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Re: [infoguys-list] heartbreaker (literally)

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  • Barbara Dennis
    Dear Jury Doctor: The questions are: Who signed the consent for the procedures? Where were the suing daughter and husband before hospitalization? Who, other
    Message 1 of 2 , Aug 14, 2002
      Dear Jury Doctor:
      The questions are: Who signed the consent for the procedures?
      Where were the "suing" daughter and husband
      before hospitalization?
      Who, other than the patient knew of her
      chest pain?

      Because: if Religion was a factor in the procedures' outcome-the daughter
      and husband had that information.
      If the patient was unable to sign for the procedures, some one had to
      sign. If it was that emergent, and no consent obtained-then the surgeon
      took on the risk based on the attempt to save her life. But the
      signatures on that consent form hold the responsibility. It has the risk
      clearly spelled out.
      From the information in your report-the doctors were fighting a losing
      battle due to the damaged condition of the heart-7 years of neglect.
      Everything else was an emergency attempt to repair.
      Other considerations are:
      The Living Will- all 50 year old people must have.
      The definition of Fainting.
      No Vital Signs based on Sandy's normal was available-No one knew what her
      normal was -she had been ill for 7 years. At best, text book norms
      were used as a baseline.
      The cause of death was the same as the cause of the fainting-lack of
      oxygenated blood caused by a blocked artery.
      And had she been alone at home-unattended-no diagnosis, no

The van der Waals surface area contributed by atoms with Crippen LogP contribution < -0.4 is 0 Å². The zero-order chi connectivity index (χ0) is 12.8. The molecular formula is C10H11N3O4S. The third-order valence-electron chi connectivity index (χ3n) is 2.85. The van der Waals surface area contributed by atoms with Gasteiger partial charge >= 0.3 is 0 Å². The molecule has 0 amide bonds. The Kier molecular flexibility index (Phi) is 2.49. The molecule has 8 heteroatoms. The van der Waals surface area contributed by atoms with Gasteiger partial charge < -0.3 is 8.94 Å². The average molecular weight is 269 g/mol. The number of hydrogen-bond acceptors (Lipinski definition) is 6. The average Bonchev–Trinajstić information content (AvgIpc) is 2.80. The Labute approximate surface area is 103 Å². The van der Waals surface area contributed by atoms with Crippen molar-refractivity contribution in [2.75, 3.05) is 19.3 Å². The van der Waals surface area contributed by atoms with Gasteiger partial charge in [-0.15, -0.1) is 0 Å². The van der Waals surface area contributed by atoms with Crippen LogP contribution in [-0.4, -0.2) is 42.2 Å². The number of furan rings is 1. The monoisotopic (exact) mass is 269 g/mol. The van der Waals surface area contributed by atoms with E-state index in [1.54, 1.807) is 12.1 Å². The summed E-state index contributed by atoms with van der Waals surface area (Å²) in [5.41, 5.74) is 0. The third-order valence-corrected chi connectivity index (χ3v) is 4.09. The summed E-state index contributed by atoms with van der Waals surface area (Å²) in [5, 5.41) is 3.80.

hospitalization, no treatment at all-what would the cause of death be?
      Every thing done after she was admitted required consent, explanation,
      and probable outcome of each procedure performed, and death is always a
      probable outcome of invasive procedures.

      A Shock-Trauma admission would not have these legal issues.
      And as for suing the doctors and nurses for providing more care for you
      than you provided for yourself, being more responsible for you, than you
      were for yourself, for being there, trying to undo your damage to
      trying to keep some one alive, when the patient had no intentions of
      saving her own life-through her religious beliefs, and her medical
      And a family who neglected the chest pains, and the other symptoms that
      presented themselves over the seven years-in todays 'medical savvy
      environment-were just waiting for this to occur.
      If the doctors had done nothing for the patient-just as the patient did
      for herself- it would be called negligence. Their harm was in trying to
      do NO HARM, when no matter what they did-as far as the patient was
      concerned-would have been harmful-as planned by the patient and family. A
      reasonable jury would think this through, and recognize what the
      daughter, and the husband are doing-cashing in on a woman neither of them
      cared enough about to seek medical attention for EIGHT YEARS AGO-when
      something preventive could have been done.
      No malice here, just calling it as I read it. 'suicide but make someone

      [Non-text portions of this message have been removed]
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